Moved by Baroness Young of Old Scone
100: After Clause 110, insert the following new Clause—“Duty to implement an enhanced protection standard for ancient woodland in England(1) The Government must implement an enhanced protection standard for ancient woodland, hereafter referred to as the “ancient woodland standard” in England as set out in subsections (2), (3) and (4) and this must have immediate effect.(2) The ancient woodland standard must set out the steps necessary to prevent further loss of ancient woodland in England.(3) The ancient woodland standard commits the Government to adopting a standard of protection which must be a requirement for all companies, persons or organisations involved in developments affecting ancient woodlands in England.(4) This standard must be that— (a) any development that causes direct loss to ancient woodland or ancient woodland and ancient and veteran trees must be refused unless there are wholly exceptional reasons and, in addition, a suitable compensation strategy must be in place prior to development commencing,(b) any development adjacent to ancient woodland must incorporate a minimum 50-metre buffer to provide protection, reduce indirect damage and provide space for natural regeneration,(c) any ancient or veteran trees must be retained within a development site, including a root protection area and appropriate buffer zone.(5) This buffer zone must be whichever is greater of—(a) an area which is a radius of 15 times the diameter of the tree with no cap, or(b) 5 metres beyond the crown.”Member’s explanatory statementThis amendment is intended to address the more than 800 ancient woodlands in England that are currently threatened by development. As a large number of these threats result from indirect effects of development next to ancient woodland, these changes will improve the weight afforded to protecting these irreplaceable habitats in planning policy.
My Lords, my Amendment 100 seeks proper protection standards for ancient woodland. I am sure noble Lords have heard me bang on about ancient woodland enough, but I will bang on one more time. I thank my noble friend Lord Whitty, the noble Baroness, Lady Boycott, and the noble Lord, Lord Randall of Uxbridge, for putting their names to this amendment and declare my interest as chairman of the Woodland Trust—sorry, chair; I am not allowed to call myself chairman.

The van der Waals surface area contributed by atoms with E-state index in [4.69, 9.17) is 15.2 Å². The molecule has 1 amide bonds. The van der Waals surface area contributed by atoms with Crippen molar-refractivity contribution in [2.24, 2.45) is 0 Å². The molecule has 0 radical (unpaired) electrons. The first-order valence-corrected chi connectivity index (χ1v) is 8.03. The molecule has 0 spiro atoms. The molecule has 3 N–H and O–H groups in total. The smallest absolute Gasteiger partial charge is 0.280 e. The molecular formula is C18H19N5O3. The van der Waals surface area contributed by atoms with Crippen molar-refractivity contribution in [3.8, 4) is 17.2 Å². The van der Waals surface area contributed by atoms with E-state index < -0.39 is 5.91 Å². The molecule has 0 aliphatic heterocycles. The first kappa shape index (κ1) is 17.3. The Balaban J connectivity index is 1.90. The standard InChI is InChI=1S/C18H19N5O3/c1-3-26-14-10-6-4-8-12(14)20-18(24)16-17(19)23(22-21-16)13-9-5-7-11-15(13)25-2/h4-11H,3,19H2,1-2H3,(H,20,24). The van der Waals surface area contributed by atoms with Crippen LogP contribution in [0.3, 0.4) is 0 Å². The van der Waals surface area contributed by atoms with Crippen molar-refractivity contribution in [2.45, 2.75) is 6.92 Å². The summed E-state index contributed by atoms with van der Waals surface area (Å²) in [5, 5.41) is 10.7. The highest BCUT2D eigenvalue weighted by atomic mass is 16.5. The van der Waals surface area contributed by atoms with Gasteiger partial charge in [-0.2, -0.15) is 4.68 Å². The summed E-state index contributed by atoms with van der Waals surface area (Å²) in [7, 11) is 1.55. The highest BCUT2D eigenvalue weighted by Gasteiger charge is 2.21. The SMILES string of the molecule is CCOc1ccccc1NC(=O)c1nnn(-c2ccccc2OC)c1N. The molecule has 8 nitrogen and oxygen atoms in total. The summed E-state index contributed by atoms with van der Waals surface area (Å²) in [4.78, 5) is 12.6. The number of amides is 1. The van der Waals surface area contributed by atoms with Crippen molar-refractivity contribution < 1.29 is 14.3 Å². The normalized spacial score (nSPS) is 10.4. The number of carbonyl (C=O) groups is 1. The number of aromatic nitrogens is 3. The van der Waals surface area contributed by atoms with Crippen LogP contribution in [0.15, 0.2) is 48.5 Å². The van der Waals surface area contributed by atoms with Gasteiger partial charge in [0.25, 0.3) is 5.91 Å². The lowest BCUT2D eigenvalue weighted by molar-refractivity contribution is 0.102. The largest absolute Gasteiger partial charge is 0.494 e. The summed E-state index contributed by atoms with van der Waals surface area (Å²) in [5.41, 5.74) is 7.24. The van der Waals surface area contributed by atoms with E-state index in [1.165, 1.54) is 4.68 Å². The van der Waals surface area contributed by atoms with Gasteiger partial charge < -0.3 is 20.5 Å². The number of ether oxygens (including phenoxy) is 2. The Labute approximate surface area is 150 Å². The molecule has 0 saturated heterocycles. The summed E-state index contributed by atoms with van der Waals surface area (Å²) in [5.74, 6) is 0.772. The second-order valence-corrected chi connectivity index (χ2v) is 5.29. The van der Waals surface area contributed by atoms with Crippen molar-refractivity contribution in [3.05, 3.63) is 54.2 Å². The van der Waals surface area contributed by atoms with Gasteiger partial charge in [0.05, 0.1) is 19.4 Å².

Ancient woodland is important. It is one of our most precious habitats. By definition, ancient woodlands are more than 400 years old, and they have developed over that long time a huge richness in biodiversity, communities and indeed history. They sequester much carbon and will continue to do so into the future. Over the next 100 years, they will double the amount of carbon stocks that they sequester.
The public love these woods. They make them feel good. They are the cathedrals of the natural world, so they are important. They are also irreplaceable. A new wood will not have the richness of an ancient woodland for 400 years at least. I had a bit of a laugh with the Public Bill Office, which challenged the word “irreplaceable” in the Member’s explanatory statement as that might be too subjective and campaigning, but before I could object and explain that “irreplaceable” was factual, they came back and said that, yes of course, I was right: ancient woodland is irreplaceable. Well done, Public Bill Office.
Ancient woodlands are important and irreplaceable, yet 800 ancient woodlands in England are under threat right now, mostly from housing and infrastructure development. Over the past 20 years, nearly 1,000 ancient woodlands have been permanently lost or damaged. We are down to the last fragments of what would have been extensive tree cover in England. It is ironic that the Government have a strong and much-welcomed policy to increase tree cover, but the invaluable remains of what we previously had as tree cover do not have any effective level of protection.